Bangabandhu Sheikh Mujib Medical University (BSMMU) has already completed trial of the Gonoshasthaya Kendra-developed antibody test and may submit its report to the drug administration by Wednesday.
"The committee concerned is now processing data of the antibody kit's performance trial. We think we can submit the report by Wednesday," BSMMU Vice Chancellor Prof Kanak Kanti Barua told The Daily Star yesterday.
Gonoshasthaya Kendra officials say they are eagerly waiting for the report to be submitted to the Directorate General of Drug Administration (DGDA) and then for registration, which can allow mass production and distribution of the kit -- GR-Rapid Dot Blot.
Gonoshasthaya Kendra Founder and Trustee Dr Zafrullah Chowdhury said it was frustrating that the kit developed in March was yet to get the approval when many of the countries like the USA, the UK as well as European Union had already given approval for such kits.
Asked, Prof Kanak Kanti Barua said performance trial of a drug or a kit was solely a scientific matter. "As a VC, I have nothing to intervene."
A team of Bangladeshi scientists -- Dr Bijon Kumar Sil, the lead researcher, Nihad Adnan, Raeed Jamiruddin and Firoz Ahmed -- developed the antibody kit. They also developed an antigen kit.
RT-PCR, a test presently considered as the gold standard and suggested by the World Health Organization (WHO), is widely used for diagnosing novel coronavirus. It uses samples swabbed from the nose and throat to detect the presence of the virus, but the testing is expensive and time-consuming.
On the other hand, the antibody test takes less than 15 minutes. The kit can detect antibody that develops six to seven days after an individual is infected with Covid-19. The antigen kit can diagnose the infection soon after one is infected.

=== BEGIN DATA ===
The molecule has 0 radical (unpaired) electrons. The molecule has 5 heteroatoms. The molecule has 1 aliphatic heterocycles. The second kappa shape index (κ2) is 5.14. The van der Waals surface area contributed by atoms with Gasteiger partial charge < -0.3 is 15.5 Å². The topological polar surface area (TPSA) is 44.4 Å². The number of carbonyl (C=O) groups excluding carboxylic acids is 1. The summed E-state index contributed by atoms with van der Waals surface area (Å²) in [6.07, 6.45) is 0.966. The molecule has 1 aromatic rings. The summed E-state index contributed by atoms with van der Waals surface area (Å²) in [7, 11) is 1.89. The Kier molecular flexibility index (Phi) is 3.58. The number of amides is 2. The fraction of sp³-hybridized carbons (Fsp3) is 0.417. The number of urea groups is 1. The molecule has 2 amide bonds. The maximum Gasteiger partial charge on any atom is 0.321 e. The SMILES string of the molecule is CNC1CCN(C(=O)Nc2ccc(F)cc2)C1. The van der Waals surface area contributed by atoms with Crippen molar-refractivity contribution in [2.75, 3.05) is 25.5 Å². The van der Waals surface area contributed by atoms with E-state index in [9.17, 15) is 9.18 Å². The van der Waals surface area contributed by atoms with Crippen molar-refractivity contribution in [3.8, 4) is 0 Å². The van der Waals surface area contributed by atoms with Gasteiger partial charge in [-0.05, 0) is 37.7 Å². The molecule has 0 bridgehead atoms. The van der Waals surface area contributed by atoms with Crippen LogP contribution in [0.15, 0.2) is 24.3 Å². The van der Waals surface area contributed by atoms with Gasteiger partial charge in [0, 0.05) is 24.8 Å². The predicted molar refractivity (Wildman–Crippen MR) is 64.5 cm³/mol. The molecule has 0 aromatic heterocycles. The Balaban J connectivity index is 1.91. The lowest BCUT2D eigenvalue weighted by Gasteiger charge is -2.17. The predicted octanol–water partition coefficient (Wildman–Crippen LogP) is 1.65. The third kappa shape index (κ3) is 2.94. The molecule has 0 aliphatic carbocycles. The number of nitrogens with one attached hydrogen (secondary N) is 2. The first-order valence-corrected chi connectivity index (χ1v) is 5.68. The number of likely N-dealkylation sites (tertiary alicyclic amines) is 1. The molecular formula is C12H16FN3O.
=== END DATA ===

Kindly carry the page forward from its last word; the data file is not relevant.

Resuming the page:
Dr Bijon Kumar Sil says results could be nearly 100 percent accurate if samples from each patient is run through both tests.
He also said Bangladesh could have gone for large-scale tests if approval had come earlier. It could have largely prevented the spread of new coronavirus infection, he said.
Last week, Dr Zafrullah said this is a time of grave crisis and the authorities should work on an emergency basis, especially when it is an issue of life and death.
There has, however, been a series of events that led to the delay.
When Gonoshasthaya first approached the drug administration on April 26 for validation of the kit, the latter suggested that Gonoshasthaya goes through the contract research organization (CRO), but Gonoshasthaya refused to do it saying it would raise the price of the kit and that CROs were "a vehicle of corruption".
Later, on April 30, the DGDA allowed Gonoshasthaya to have the performance trial at the BSMMU, which then formed a committee and on May 12 wrote a formal letter asking Gonoshasthaya to supply kits.
Since May 13, Gonoshasthaya has supplied 500 antibody and 500 antigen kits to the BSMMU. The trial of antibody kit is over, but the trial of the antigen kit has been suspended as Gonoshasthaya Kendra found discrepancies in the process of collection of saliva samples.
Dr Mohib Ullah Khondoker, coordinator of the Gonoshasthaya's Covid-19 Rapid Dot Blot Project, said clear saliva was needed for the antigen test, but they found presence of cough, which was why they wrote to the BSMMU on June 2, requesting suspension of the antigen trial.
"We have, meanwhile, developed a device to properly collect saliva. We will supply those devices to the BSMMU in two to three days so that they can continue to work on that," he told The Daily Star.
He said as the antibody test was complete, Gonoshasthaya wrote to the DGDA seeking a preapproval on import of reagents so that once DGDA registers the antibody kit with it, they can immediately go for importing reagents.
Last week, Dr Zafrullah also said many countries like Britain, USA, European Union, Germany and India have already started antibody tests.
Many countries are considering mass antibody testing as a way to speed up the reopening of economies devastated by lockdowns and to introduce more tailored social distancing measures.
Health experts say Bangladesh, which had been in shutdown for nearly two months and now has partially reopened to save the economy, needs to go for antibody testing for the same reason.
"No one in the world has yet developed this combined [antibody and antigen] test. Now, just as we have developed it, other big foreign companies can also try and develop the combined testing. Then, we will fall behind others," he said.